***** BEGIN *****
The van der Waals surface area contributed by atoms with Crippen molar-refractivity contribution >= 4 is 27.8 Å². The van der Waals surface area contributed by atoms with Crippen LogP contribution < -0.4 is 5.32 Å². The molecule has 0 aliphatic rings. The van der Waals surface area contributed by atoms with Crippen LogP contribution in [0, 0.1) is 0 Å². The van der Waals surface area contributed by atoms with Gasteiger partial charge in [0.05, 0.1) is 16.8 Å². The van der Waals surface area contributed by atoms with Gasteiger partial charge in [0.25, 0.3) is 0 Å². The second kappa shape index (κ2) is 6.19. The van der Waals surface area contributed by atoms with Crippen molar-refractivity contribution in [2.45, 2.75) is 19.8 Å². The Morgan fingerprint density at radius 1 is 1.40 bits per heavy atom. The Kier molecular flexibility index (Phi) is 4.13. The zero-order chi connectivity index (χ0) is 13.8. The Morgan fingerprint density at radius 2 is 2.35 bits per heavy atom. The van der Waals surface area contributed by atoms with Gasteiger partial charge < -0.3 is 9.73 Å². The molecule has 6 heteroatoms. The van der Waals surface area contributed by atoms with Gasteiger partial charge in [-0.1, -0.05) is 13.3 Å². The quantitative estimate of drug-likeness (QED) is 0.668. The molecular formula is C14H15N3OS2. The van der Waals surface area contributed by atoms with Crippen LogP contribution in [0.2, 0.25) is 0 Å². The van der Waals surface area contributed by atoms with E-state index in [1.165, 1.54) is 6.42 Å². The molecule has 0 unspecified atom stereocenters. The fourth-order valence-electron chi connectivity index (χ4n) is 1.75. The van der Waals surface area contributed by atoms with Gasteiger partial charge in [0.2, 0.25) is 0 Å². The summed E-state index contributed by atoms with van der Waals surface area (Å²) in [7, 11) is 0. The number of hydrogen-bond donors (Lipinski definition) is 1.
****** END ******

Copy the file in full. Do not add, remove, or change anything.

The van der Waals surface area contributed by atoms with Crippen molar-refractivity contribution >= 4 is 27.8 Å². The van der Waals surface area contributed by atoms with Crippen LogP contribution < -0.4 is 5.32 Å². The molecule has 0 aliphatic rings. The van der Waals surface area contributed by atoms with Crippen LogP contribution in [0, 0.1) is 0 Å². The van der Waals surface area contributed by atoms with Gasteiger partial charge in [0.05, 0.1) is 16.8 Å². The van der Waals surface area contributed by atoms with Gasteiger partial charge in [0.25, 0.3) is 0 Å². The second kappa shape index (κ2) is 6.19. The van der Waals surface area contributed by atoms with Crippen molar-refractivity contribution in [2.45, 2.75) is 19.8 Å². The Morgan fingerprint density at radius 1 is 1.40 bits per heavy atom. The Kier molecular flexibility index (Phi) is 4.13. The zero-order chi connectivity index (χ0) is 13.8. The Morgan fingerprint density at radius 2 is 2.35 bits per heavy atom. The van der Waals surface area contributed by atoms with Gasteiger partial charge < -0.3 is 9.73 Å². The molecule has 6 heteroatoms. The van der Waals surface area contributed by atoms with Gasteiger partial charge in [-0.1, -0.05) is 13.3 Å². The quantitative estimate of drug-likeness (QED) is 0.668. The molecular formula is C14H15N3OS2. The van der Waals surface area contributed by atoms with Crippen LogP contribution in [0.2, 0.25) is 0 Å². The van der Waals surface area contributed by atoms with E-state index in [1.165, 1.54) is 6.42 Å². The molecule has 0 unspecified atom stereocenters. The fourth-order valence-electron chi connectivity index (χ4n) is 1.75. The van der Waals surface area contributed by atoms with Gasteiger partial charge in [0.2, 0.25) is 0 Å². The summed E-state index contributed by atoms with van der Waals surface area (Å²) in [7, 11) is 0. The number of hydrogen-bond donors (Lipinski definition) is 1.